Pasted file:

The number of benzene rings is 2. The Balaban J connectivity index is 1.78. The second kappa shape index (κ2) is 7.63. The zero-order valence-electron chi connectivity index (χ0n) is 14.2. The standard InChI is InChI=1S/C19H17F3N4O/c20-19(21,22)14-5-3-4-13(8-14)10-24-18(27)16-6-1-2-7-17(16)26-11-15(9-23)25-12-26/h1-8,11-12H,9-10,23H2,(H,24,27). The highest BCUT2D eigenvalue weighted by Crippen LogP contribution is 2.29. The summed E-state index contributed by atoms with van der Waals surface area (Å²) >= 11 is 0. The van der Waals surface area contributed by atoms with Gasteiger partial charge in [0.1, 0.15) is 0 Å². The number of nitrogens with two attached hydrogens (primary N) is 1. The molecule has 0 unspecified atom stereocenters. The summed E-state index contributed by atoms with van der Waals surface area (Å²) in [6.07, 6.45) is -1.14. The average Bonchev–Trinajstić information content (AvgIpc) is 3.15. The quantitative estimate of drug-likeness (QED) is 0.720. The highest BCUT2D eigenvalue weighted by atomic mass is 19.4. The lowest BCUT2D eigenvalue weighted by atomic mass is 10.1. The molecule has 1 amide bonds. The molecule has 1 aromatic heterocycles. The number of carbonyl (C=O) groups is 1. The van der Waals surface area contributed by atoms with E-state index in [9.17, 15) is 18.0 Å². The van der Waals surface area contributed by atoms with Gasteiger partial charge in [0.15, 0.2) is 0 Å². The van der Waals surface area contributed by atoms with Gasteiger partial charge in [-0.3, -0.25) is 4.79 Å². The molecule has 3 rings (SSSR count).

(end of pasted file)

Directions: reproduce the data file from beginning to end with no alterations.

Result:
The number of benzene rings is 2. The Balaban J connectivity index is 1.78. The second kappa shape index (κ2) is 7.63. The zero-order valence-electron chi connectivity index (χ0n) is 14.2. The standard InChI is InChI=1S/C19H17F3N4O/c20-19(21,22)14-5-3-4-13(8-14)10-24-18(27)16-6-1-2-7-17(16)26-11-15(9-23)25-12-26/h1-8,11-12H,9-10,23H2,(H,24,27). The highest BCUT2D eigenvalue weighted by Crippen LogP contribution is 2.29. The summed E-state index contributed by atoms with van der Waals surface area (Å²) >= 11 is 0. The van der Waals surface area contributed by atoms with Gasteiger partial charge in [0.1, 0.15) is 0 Å². The number of nitrogens with two attached hydrogens (primary N) is 1. The molecule has 0 unspecified atom stereocenters. The summed E-state index contributed by atoms with van der Waals surface area (Å²) in [6.07, 6.45) is -1.14. The average Bonchev–Trinajstić information content (AvgIpc) is 3.15. The quantitative estimate of drug-likeness (QED) is 0.720. The highest BCUT2D eigenvalue weighted by atomic mass is 19.4. The lowest BCUT2D eigenvalue weighted by atomic mass is 10.1. The molecule has 1 amide bonds. The molecule has 1 aromatic heterocycles. The number of carbonyl (C=O) groups is 1. The van der Waals surface area contributed by atoms with E-state index in [9.17, 15) is 18.0 Å². The van der Waals surface area contributed by atoms with Gasteiger partial charge in [0.15, 0.2) is 0 Å². The van der Waals surface area contributed by atoms with Gasteiger partial charge in [-0.3, -0.25) is 4.79 Å². The molecule has 3 rings (SSSR count).